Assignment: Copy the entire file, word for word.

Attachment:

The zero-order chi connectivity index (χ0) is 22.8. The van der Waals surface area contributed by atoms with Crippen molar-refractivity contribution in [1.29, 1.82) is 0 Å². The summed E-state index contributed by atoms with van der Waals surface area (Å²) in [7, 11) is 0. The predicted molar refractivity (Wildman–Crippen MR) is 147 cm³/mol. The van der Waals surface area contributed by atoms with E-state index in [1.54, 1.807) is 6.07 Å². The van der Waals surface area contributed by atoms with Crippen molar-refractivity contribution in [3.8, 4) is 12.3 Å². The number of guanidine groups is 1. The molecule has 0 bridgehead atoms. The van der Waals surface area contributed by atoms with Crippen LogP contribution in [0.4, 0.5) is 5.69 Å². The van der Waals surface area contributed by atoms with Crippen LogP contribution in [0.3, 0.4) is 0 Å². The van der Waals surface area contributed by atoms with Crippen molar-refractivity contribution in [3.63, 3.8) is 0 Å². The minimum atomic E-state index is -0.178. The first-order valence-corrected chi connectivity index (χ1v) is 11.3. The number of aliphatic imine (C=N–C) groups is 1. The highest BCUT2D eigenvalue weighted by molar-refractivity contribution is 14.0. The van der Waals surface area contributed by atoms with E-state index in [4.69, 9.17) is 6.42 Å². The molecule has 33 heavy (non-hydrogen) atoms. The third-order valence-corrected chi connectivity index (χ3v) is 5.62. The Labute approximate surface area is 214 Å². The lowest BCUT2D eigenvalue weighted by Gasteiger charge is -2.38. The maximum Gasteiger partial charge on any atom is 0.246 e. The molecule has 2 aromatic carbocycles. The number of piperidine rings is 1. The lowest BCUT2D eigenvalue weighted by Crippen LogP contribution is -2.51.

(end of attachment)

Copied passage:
The zero-order chi connectivity index (χ0) is 22.8. The van der Waals surface area contributed by atoms with Crippen molar-refractivity contribution in [1.29, 1.82) is 0 Å². The summed E-state index contributed by atoms with van der Waals surface area (Å²) in [7, 11) is 0. The predicted molar refractivity (Wildman–Crippen MR) is 147 cm³/mol. The van der Waals surface area contributed by atoms with E-state index in [1.54, 1.807) is 6.07 Å². The van der Waals surface area contributed by atoms with Crippen molar-refractivity contribution in [3.8, 4) is 12.3 Å². The number of guanidine groups is 1. The molecule has 0 bridgehead atoms. The van der Waals surface area contributed by atoms with Crippen LogP contribution in [0.4, 0.5) is 5.69 Å². The van der Waals surface area contributed by atoms with Crippen LogP contribution in [0.3, 0.4) is 0 Å². The van der Waals surface area contributed by atoms with Crippen molar-refractivity contribution in [3.63, 3.8) is 0 Å². The minimum atomic E-state index is -0.178. The first-order valence-corrected chi connectivity index (χ1v) is 11.3. The number of aliphatic imine (C=N–C) groups is 1. The highest BCUT2D eigenvalue weighted by molar-refractivity contribution is 14.0. The van der Waals surface area contributed by atoms with E-state index in [4.69, 9.17) is 6.42 Å². The molecule has 33 heavy (non-hydrogen) atoms. The third-order valence-corrected chi connectivity index (χ3v) is 5.62. The Labute approximate surface area is 214 Å². The lowest BCUT2D eigenvalue weighted by Gasteiger charge is -2.38. The maximum Gasteiger partial charge on any atom is 0.246 e. The molecule has 2 aromatic carbocycles. The number of piperidine rings is 1. The lowest BCUT2D eigenvalue weighted by Crippen LogP contribution is -2.51.